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US-Taliban Deal: Washington to Reduce Troops in Afghanistan to 8,600, Say Officials

Mullah Abdul Ghani Baradar, the leader of the Taliban delegation, signs an agreement with Zalmay Khalilzad, U.S. envoy for peace in Afghanistan, at a signing agreement ceremony between members of Afghanistan's Taliban and the U.S. in Doha, Qatar. (Reuters)

Mullah Abdul Ghani Baradar, the leader of the Taliban delegation, signs an agreement with Zalmay Khalilzad, U.S. envoy for peace in Afghanistan, at a signing agreement ceremony between members of Afghanistan's Taliban and the U.S. in Doha, Qatar. (Reuters)

Responding to questions, the official noted that the withdrawal of troops will not be immediate.

Washington: The US has committed to make an initial reduction in its forces in Afghanistan to 8,600 as part of its agreement with the Taliban, but there is no obligation for America to withdraw troops if the Afghan parties are unable to reach an agreement, officials said here on Saturday.

As part of its efforts to bring lasting peace in the war-torn Afghanistan and the agreement it signed with the Taliban, the US has committed to make an initial reduction in its forces in Afghanistan to 8,600. The US currently has some 13,000 troops in Afghanistan.

This is the level that General Scotts Miller, Commander of US and NATO troops in Afghanistan, had earlier identified as necessary to fulfil his mission.

The withdrawal of troops and the agreement itself move in parallel processes, a senior administration official said as the US signed an agreement with the Taliban in Doha in presence of Secretary of State Mike Pompeo and a host of foreign diplomats including those from India.

"Our withdrawal is aligned with this agreement and is conditions-based. If the political settlement fails, if the talks fail, there is nothing that obliges the United States to withdraw troops," said the official, who spoke on conditions of anonymity.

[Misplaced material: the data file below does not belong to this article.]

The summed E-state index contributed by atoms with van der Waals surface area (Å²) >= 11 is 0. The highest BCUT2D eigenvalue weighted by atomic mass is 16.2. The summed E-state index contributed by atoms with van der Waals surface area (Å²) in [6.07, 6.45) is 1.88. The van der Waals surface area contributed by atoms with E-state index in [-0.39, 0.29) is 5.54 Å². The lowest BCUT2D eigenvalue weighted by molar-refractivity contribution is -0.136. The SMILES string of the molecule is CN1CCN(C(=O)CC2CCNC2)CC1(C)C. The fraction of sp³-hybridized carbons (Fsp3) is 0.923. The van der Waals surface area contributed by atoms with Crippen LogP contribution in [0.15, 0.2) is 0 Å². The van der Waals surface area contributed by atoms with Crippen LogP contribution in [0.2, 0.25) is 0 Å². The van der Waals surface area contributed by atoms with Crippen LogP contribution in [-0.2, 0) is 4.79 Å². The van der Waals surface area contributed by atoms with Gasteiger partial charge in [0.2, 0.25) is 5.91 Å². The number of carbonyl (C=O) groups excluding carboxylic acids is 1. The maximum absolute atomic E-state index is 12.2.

"That's not to say that the President doesn't have prerogatives as Commander-in-Chief of the United States of America to make any decision that he feels appropriate as our President, but there is no obligation for the United States to withdraw troops if the Afghan parties are unable to reach agreement or if the Taliban show bad faith in the course of this negotiation," the official said.

Responding to questions, the official noted that the withdrawal of troops will not be immediate.

The reduction of troops to 8,600 is part of the initial agreement and it will play out over several months. "It doesn't happen immediately. It takes a while to get out. It's not going to happen overnight. But that is the commander on the ground's recommendation, that is the President's intention, and that's in the agreement," said the official.

According to another senior administration official, America's commitment to act on the drawdown is tied to the Taliban's action on their commitments in the agreement, which include in detail counter terrorism commitments, because that was US' priority concern, but also includes their engagement in these negotiations.

As far as the long-term goal, the President's aspiration remains ultimately to bring a political settlement here, end the war, and end the US military commitment to Afghanistan, the official said.

"The President does not seek a permanent commitment of US forces to a war in Afghanistan. There are a lot of ways that we can and will continue to work with the Afghan Government in the aftermath of a political settlement, and there's many venues of cooperation between us and them, but it is the President's ambition to reach a political settlement and have the United States forces leave and end the fight. That is his goal," the official said.